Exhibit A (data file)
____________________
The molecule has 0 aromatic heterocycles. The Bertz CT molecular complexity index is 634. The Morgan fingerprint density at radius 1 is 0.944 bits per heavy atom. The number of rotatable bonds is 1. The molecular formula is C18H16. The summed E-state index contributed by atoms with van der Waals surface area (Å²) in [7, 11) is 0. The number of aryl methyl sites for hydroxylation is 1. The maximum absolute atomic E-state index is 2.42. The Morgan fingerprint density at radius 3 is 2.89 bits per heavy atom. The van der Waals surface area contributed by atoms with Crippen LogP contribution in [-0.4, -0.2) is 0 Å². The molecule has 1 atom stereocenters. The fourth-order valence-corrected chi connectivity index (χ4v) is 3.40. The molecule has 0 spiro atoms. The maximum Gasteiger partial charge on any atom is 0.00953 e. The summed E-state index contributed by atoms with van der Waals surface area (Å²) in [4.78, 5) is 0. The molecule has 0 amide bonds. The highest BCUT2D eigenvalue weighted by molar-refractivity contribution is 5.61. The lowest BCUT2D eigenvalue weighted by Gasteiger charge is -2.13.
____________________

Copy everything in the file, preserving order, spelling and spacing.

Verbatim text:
The molecule has 0 aromatic heterocycles. The Bertz CT molecular complexity index is 634. The Morgan fingerprint density at radius 1 is 0.944 bits per heavy atom. The number of rotatable bonds is 1. The molecular formula is C18H16. The summed E-state index contributed by atoms with van der Waals surface area (Å²) in [7, 11) is 0. The number of aryl methyl sites for hydroxylation is 1. The maximum absolute atomic E-state index is 2.42. The Morgan fingerprint density at radius 3 is 2.89 bits per heavy atom. The van der Waals surface area contributed by atoms with Crippen LogP contribution in [-0.4, -0.2) is 0 Å². The molecule has 1 atom stereocenters. The fourth-order valence-corrected chi connectivity index (χ4v) is 3.40. The molecule has 0 spiro atoms. The maximum Gasteiger partial charge on any atom is 0.00953 e. The summed E-state index contributed by atoms with van der Waals surface area (Å²) in [4.78, 5) is 0. The molecule has 0 amide bonds. The highest BCUT2D eigenvalue weighted by molar-refractivity contribution is 5.61. The lowest BCUT2D eigenvalue weighted by Gasteiger charge is -2.13.